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Google has worked with OpenMined for 12 months to create their new product, allowing Python developers to process data with differential privacy.

Google and OpenMined’s latest product

Google has just launched a new tool that enables Python developers to process data with differential privacy. They have created this with help from OpenMined.

They have worked on this project for 12 months. This privacy infrastructure by Google, which is freely available, is meant to help millions within “the global developer community — researchers, governments, nonprofits, businesses and more — build and launch new applications for differential privacy, which can provide useful insights and services without revealing any information about individuals.”

How the product came about

Since 2019, Google began working on differential privacy-related tools and received a lot of interest. This prompted them to this product. Miguel Guevara, Google’s data protection and privacy office product manager, said that they contacted OpenMined in 2021 to discuss the idea for the Python product. Their main goal was to create a freely available, entirely usable end-to-end differential privacy solution. OpenMined was immediately on board.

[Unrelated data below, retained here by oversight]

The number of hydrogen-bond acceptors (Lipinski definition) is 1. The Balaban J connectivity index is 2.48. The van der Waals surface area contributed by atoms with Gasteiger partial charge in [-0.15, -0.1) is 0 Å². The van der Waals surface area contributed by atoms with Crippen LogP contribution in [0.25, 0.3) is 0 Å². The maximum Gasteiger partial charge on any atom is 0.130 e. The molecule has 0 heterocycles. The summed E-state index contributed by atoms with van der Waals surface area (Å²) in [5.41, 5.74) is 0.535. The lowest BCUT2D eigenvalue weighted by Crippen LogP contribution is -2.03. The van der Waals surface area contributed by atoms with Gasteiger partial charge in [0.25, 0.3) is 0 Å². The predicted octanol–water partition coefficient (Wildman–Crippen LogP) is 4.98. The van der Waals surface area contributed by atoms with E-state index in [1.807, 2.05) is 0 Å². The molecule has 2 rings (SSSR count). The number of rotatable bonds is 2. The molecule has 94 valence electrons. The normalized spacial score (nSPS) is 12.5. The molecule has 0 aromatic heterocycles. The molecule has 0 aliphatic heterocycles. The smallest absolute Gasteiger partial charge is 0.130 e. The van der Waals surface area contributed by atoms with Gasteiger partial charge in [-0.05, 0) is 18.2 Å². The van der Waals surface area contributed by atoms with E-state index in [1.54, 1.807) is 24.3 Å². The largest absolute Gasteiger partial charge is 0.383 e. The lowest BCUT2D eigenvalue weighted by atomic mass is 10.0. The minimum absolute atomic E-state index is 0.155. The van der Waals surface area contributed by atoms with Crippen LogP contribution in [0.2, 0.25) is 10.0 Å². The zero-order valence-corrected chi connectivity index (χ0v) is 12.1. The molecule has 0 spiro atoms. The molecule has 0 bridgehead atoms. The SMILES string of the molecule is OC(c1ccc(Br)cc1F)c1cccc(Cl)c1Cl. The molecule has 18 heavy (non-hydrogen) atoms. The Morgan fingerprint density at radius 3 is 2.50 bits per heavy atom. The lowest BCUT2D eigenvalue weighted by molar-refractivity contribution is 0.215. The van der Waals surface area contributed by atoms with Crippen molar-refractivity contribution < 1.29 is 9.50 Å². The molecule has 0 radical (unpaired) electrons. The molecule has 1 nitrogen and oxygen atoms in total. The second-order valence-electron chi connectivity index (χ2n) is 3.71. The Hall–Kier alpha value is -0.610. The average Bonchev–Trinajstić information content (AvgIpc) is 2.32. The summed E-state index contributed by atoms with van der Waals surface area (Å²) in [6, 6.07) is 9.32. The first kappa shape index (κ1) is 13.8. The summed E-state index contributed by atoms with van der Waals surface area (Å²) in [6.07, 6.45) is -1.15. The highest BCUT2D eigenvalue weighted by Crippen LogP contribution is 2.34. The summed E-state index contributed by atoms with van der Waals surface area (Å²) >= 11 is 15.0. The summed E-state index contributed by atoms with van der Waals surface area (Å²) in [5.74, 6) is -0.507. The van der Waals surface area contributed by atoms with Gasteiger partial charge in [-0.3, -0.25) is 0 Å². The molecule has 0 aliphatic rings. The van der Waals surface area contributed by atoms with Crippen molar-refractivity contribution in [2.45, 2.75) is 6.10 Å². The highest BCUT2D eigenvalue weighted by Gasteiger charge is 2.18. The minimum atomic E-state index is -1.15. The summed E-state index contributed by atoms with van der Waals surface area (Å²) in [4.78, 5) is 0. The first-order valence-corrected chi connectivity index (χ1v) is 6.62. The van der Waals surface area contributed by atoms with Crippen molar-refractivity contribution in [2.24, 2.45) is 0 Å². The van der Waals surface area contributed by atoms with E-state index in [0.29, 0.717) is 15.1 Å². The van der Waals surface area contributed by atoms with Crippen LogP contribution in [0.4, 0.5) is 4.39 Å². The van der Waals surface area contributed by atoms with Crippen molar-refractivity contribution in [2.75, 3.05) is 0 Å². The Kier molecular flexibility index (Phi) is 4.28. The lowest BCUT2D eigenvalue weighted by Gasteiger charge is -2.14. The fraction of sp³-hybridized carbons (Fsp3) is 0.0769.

Guevara said, “It’s been a truly amazing experience to work collectively with OpenMined towards building a more private Internet. The energy that their developers had through this journey over the past year demonstrated the appetite there is for expanding access to these privacy-enhancing technologies that we believe will play a critical role in the future of the web for every user.”

This collaboration did not just revolve around creating the Python product but also included the training of third-party experts so they may educate anyone wanting to learn about leveraging differential privacy tech.

“Beyond the joint work our engineers did for the design and implementation of the library, we’re also thrilled that OpenMined now offers trained experts to provide guidance and resources for any developer looking to implement differential privacy in their projects.”